Big announcement on Monday: “There is an Atheist in Congress!”

I was hoping for something to counteract the smear-job from Paula Zahn’s ‘non-interview’ about Atheists on CNN. And no, her second interview was definitely not balanced nor informative – even the 30 second Richard Dawkins interview was countered afterwards by Reverend Jesse Lee Peterson snapping repeatedly, “Where do you get your morals from” at American Atheist president Ellen Johnson.

I guess this might do – on Monday, 12 March, the Secular Coalition for America will be announcing that there is a “nontheistic” member of Congress.

The Secular Coalition announced this first in October last year as a contest to guess which nonbeliever holds the highest ranking elected position in America. The contest reward is $1,000, and entry to the contest seems to be closed now.

My guess? Out of the Senate and the House, I think the person in question is definitely a member of the House. I think it would be more difficult for an Atheist to be elected to the Senate; candidates are carefully examined by the media. The national media does not examine candidates for the House as closely. But which House member is an Atheist? I have no idea. I wonder if he was elected during the last campaign, or if he (or she) has been sitting in office for a while? Maybe he deconverted while in office?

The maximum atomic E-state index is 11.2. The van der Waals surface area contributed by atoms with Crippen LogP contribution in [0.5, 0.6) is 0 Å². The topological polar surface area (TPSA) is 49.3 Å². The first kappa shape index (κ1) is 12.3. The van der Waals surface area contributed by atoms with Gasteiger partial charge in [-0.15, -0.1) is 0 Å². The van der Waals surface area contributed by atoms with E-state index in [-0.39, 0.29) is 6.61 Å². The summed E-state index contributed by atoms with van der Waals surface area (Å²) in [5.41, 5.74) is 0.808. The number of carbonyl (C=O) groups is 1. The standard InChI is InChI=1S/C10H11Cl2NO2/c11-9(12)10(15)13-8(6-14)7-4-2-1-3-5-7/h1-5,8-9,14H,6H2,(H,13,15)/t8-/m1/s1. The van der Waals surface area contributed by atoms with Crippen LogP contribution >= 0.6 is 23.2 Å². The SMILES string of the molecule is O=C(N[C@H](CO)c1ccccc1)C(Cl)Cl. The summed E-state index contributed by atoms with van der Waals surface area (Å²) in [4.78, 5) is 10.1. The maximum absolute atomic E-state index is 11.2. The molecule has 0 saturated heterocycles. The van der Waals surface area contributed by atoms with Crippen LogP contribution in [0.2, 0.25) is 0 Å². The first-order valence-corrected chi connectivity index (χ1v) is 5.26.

Deconverting while in office would be the best scenario for moral reasons. If a congressperson ran for office while hiding his or her Atheism then at some point it would be necessary to lie – either overtly or by omission. I don’t know for sure, but I would guess that it is almost certain that someone would bring up God at some point. Perhaps the congressperson got invited to a church potluck supper, or was invited to speak at some political venue with religious overtones. What would the candidate do when the venue opens with a prayer? The question of God will come up at some point, and the only way the candidate could answer would be to say that he or she was not religious, or to give a misleading non-answer.

A deconversion while in office will somewhat protect this congressperson from having all of his or her old statements dug up and broadcast; it would protect against charges of lying.

People are people, and regardless of belief they will find reasons to be moral or immoral – but Atheists are under a magnifying glass these days, and our every (human) moral imperfection is being carefully scrutinized. We need to stay on our toes.


Otherwise Reverend Peterson will bust a gut yelling at us.

2 comments:

vgeller said...

the only way the candidate could answer would be to say that he or she was not religious, or to give a misleading non-answer.

Or he could just lie.

Calladus said...

Yes he or she could have, but that would be immoral - which is why I'm hoping for an in-office deconversion.